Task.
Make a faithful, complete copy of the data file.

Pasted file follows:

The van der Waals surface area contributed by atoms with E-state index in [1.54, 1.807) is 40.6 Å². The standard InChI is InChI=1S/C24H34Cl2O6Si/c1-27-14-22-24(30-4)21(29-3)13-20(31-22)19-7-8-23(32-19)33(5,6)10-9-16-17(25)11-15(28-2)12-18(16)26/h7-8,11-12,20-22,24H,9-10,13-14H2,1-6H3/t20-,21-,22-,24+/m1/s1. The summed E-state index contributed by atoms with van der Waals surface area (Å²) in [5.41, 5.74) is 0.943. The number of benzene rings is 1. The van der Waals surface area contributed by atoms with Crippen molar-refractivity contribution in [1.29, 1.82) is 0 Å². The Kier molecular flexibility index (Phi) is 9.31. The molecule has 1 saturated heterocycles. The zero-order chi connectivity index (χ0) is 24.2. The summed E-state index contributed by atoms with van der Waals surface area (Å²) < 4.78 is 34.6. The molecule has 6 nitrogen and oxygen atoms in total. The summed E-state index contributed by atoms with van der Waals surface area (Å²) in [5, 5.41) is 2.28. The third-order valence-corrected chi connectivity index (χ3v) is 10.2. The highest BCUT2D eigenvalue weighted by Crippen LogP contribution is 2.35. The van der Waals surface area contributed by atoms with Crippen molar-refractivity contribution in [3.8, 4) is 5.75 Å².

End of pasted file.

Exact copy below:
The van der Waals surface area contributed by atoms with E-state index in [1.54, 1.807) is 40.6 Å². The standard InChI is InChI=1S/C24H34Cl2O6Si/c1-27-14-22-24(30-4)21(29-3)13-20(31-22)19-7-8-23(32-19)33(5,6)10-9-16-17(25)11-15(28-2)12-18(16)26/h7-8,11-12,20-22,24H,9-10,13-14H2,1-6H3/t20-,21-,22-,24+/m1/s1. The summed E-state index contributed by atoms with van der Waals surface area (Å²) in [5.41, 5.74) is 0.943. The number of benzene rings is 1. The van der Waals surface area contributed by atoms with Crippen molar-refractivity contribution in [1.29, 1.82) is 0 Å². The Kier molecular flexibility index (Phi) is 9.31. The molecule has 1 saturated heterocycles. The zero-order chi connectivity index (χ0) is 24.2. The summed E-state index contributed by atoms with van der Waals surface area (Å²) < 4.78 is 34.6. The molecule has 6 nitrogen and oxygen atoms in total. The summed E-state index contributed by atoms with van der Waals surface area (Å²) in [5, 5.41) is 2.28. The third-order valence-corrected chi connectivity index (χ3v) is 10.2. The highest BCUT2D eigenvalue weighted by Crippen LogP contribution is 2.35. The van der Waals surface area contributed by atoms with Crippen molar-refractivity contribution in [3.8, 4) is 5.75 Å².